4.) Don’t ignore financial needs. Perhaps the deadliest of deadly business sins, Pinto says this is, nonetheless, one of the most common mistakes he sees in new and emerging businesses. “Not knowing the margins and not leveraging the money is the mistake that kills most companies,” he says. Too many companies spend without really looking at the bank accounts, the cash flow, the projections, and costs. But his basic advice is simple: “Don’t run out of cash.”

5.) Don’t hire the wrong talent. Perhaps the second most common mistake Pinto sees is an eager company putting the wrong people in the wrong jobs. In order to build a successful company, you need to find qualified people with experience doing the kinds of things you are doing.

“An early company doesn’t have access to the Fortune 500,” Pinto says. “You have to be much better at picking who to go with.” One of the problems new companies run into is that managers cannot bring themselves to fire new talent after only a few months. The tendency, he says, is to chalk bad performance up to growing pains and give the situation more time. But if someone is not performing well after three months the situation is likely to be twice as bad after six months.

The very fact that small companies with few employees are the least likely to replace or reposition staff is especially deadly when considering that newer, smaller companies are the most in need of strong early performance and the least able to afford a long learning curve.

6.) Don’t inflate investor expectations. People have a tendency to think highly of themselves. Entrepreneurs with hot ideas and a trunk full of dreams especially overestimate their worth out of the gate, Pinto says. But this is a dangerous trap akin to misinterpreting the market.

The trouble is rooted in the fact that many new entrepreneurs simply do not understand what venture capitalists and angel investors want to see. They are not looking for great ideas that could sell, they are looking for profitable ideas that will sell, he says. When new companies open their doors, their vision of what could be is what drives them, but the folks putting up the money are less interested in what you think you are worth; they are only interested in what you will bring them back on their investments.

7.) Don’t miss growth opportunities. Even a mild taste of success is enough to make most people sit back for a few minutes and relax. “You think ‘I can take a breath,’” Pinto says. “But you really can’t. The world keeps innovating around you.”

As companies settle into their routine, complacency becomes a greater threat. Like companies that rely on one major client, those that rely on the product as it is can soon find themselves in trouble. Again, Pinto says, the trick is to diversify. Sell to multiple clients, update the staff, bring in fresh ideas, and, above all, stay tuned into the marketplace.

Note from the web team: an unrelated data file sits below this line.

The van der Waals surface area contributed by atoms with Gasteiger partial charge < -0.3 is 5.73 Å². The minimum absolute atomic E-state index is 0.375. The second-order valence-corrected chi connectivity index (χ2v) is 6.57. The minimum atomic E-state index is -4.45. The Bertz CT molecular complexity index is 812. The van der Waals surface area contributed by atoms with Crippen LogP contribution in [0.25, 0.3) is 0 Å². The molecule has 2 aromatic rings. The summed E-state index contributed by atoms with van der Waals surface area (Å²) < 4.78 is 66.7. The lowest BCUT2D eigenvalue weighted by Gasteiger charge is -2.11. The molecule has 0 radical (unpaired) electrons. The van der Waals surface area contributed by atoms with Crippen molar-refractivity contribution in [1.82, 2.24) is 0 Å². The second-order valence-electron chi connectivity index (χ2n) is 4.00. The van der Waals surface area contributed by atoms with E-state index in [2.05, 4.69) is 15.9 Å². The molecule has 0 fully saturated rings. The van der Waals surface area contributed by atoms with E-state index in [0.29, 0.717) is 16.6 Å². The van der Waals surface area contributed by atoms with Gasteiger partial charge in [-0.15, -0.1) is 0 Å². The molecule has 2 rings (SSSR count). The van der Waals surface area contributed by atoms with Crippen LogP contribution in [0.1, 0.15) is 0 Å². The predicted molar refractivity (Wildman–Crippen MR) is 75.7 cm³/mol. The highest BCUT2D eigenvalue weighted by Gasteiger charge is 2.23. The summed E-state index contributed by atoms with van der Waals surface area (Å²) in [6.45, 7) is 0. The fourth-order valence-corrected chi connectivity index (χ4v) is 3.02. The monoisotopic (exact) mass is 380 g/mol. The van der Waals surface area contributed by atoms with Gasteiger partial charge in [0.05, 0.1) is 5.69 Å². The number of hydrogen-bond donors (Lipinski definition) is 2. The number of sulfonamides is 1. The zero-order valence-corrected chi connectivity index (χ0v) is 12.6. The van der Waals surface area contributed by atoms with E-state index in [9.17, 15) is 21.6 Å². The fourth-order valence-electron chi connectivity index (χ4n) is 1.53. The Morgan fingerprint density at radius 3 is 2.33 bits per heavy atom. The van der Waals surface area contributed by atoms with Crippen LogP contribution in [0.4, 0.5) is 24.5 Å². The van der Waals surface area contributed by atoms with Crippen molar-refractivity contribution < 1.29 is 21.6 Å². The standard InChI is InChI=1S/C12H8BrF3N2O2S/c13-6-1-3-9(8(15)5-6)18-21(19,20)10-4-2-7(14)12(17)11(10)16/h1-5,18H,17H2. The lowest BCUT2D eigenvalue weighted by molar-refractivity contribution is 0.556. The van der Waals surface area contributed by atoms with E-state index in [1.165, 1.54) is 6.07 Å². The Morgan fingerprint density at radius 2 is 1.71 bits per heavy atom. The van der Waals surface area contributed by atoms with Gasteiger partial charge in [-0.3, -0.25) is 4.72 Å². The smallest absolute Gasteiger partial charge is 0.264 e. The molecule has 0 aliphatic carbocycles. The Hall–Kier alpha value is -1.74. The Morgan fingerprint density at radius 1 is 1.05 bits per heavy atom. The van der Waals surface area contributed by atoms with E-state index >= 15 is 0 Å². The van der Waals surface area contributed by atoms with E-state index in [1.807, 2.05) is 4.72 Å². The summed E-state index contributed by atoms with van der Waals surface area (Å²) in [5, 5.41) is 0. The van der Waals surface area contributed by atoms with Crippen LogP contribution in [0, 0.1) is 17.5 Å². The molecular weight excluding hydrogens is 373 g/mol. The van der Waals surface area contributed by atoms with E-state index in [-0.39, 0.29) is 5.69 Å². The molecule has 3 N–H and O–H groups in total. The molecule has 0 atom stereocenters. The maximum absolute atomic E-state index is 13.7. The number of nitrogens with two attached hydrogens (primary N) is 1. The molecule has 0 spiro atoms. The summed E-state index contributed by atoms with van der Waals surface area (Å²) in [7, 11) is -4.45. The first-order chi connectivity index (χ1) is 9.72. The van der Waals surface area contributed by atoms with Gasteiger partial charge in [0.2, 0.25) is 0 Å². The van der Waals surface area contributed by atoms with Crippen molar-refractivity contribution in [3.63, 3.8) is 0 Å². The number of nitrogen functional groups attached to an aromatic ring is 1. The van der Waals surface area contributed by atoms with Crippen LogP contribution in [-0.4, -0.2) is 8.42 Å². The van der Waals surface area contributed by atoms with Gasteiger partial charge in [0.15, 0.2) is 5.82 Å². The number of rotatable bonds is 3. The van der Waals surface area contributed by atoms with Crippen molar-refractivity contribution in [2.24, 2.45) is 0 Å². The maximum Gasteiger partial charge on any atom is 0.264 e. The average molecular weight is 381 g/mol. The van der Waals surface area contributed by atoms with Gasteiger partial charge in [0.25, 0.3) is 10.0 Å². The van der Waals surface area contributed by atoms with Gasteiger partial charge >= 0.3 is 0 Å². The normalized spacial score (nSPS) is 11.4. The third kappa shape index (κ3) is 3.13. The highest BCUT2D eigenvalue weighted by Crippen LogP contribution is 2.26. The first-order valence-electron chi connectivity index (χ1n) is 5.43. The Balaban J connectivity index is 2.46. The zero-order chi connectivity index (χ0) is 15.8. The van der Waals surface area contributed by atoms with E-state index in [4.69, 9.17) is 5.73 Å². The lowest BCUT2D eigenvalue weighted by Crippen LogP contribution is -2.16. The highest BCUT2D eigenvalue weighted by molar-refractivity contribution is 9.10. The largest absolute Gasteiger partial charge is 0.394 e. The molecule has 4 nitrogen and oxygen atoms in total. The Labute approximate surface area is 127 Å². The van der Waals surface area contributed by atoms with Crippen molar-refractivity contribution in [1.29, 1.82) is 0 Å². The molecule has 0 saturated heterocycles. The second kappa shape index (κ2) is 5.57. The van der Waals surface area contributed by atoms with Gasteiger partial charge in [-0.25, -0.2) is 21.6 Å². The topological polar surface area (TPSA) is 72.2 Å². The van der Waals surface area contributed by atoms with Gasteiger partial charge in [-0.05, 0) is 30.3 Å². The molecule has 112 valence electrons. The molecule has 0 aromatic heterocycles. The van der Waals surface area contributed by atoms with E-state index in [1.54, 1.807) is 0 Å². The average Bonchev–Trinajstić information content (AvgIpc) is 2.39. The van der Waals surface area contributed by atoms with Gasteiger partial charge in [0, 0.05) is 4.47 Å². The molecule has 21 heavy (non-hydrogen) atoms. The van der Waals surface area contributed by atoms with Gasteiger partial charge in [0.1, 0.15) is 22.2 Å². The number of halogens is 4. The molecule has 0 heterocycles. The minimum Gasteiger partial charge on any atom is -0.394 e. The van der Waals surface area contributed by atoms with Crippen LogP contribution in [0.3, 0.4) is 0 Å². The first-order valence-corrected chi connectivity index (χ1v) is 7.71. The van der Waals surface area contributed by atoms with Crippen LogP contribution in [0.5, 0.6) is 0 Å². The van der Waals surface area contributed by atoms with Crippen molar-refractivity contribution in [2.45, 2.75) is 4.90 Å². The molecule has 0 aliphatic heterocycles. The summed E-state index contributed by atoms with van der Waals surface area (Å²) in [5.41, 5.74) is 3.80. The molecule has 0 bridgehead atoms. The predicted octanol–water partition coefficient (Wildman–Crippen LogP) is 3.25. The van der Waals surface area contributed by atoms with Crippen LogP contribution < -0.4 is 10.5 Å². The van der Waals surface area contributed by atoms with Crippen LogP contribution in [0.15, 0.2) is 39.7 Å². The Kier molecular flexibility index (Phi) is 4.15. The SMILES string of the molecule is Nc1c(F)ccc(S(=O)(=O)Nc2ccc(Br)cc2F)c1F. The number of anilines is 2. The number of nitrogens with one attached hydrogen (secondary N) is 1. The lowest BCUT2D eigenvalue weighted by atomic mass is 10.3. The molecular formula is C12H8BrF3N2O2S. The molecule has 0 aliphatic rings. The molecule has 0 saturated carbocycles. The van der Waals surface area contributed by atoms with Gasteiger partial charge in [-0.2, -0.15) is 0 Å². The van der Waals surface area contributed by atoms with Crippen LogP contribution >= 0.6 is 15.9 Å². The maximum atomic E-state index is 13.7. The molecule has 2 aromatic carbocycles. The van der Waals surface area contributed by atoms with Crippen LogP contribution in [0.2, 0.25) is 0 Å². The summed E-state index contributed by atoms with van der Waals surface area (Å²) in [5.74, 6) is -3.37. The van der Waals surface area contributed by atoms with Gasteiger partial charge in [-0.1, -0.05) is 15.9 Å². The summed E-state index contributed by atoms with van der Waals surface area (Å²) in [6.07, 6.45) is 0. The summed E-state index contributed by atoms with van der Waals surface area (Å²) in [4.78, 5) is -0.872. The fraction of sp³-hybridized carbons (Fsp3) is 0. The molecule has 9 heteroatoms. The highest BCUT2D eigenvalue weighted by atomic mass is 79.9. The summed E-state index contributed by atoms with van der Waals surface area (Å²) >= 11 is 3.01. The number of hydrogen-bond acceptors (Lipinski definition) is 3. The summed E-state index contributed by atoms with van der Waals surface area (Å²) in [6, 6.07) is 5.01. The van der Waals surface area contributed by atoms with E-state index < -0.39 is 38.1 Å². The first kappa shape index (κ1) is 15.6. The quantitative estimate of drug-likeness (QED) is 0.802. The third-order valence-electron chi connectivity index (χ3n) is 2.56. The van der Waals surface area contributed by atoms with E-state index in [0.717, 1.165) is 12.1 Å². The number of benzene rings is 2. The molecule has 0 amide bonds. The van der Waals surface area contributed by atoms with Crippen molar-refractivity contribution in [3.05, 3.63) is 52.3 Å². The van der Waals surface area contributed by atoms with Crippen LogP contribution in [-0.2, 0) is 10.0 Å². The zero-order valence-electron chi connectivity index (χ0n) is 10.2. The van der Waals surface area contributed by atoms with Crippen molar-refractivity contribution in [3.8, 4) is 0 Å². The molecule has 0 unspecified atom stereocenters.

Pinto cites another moment in the 1980s — the one when the American auto industry suddenly found that while it had hit cruise control, Japanese automakers threw it into fifth gear and took over the industry. The Americans felt they had a lock on the auto market, that it knew what people wanted, and that it could rely on its long, loyal list of customers. But by 1985 the U.S. auto market was crippled by the success of Japanese car companies, led by Toyota.

Similarly, he says, the New York Yankees have proven repeatedly that past success means nothing to the present, and that a fat payroll is worthless if all those well-paid players don’t jell. Business works the same way.

“Wall Street lives quarter-by-quarter,” he says. “It’s all ‘What have you done for me lately.’”

Pinto says he built his list from years of watching how entrepreneurship works. The son of a serial entrepreneur himself, Pinto studied “18 different disciplines” at Yale in his efforts to be “a Renaissance man.” After graduating in 1975, he earned his law degree from the University of Virginia.

Practicing law amid entrepreneurs, he says, has allowed him to be involved in varied areas. Pinto boasts clients involved in pharmacogenics and quantum mechanics, among other fields. It makes for a job with few dull moments. “You can’t help but keep your interest up,” he says.

No longer content to simply watch from the bleachers, Pinto says he is in the process of forming an accelerator program through Stevens & Lee, where he heads the venture technology and entrepreneurial side of the practice. The accelerator, he says, will allow the company “to take bets on our own,” rather than simply helping facilitate investment between two other parties.

“I see so many new opportunities,” he says. “But so many times great technology or great innovation is not well commercialized. I know how to find the right resources, and I can use that to help.”

— Scott Morgan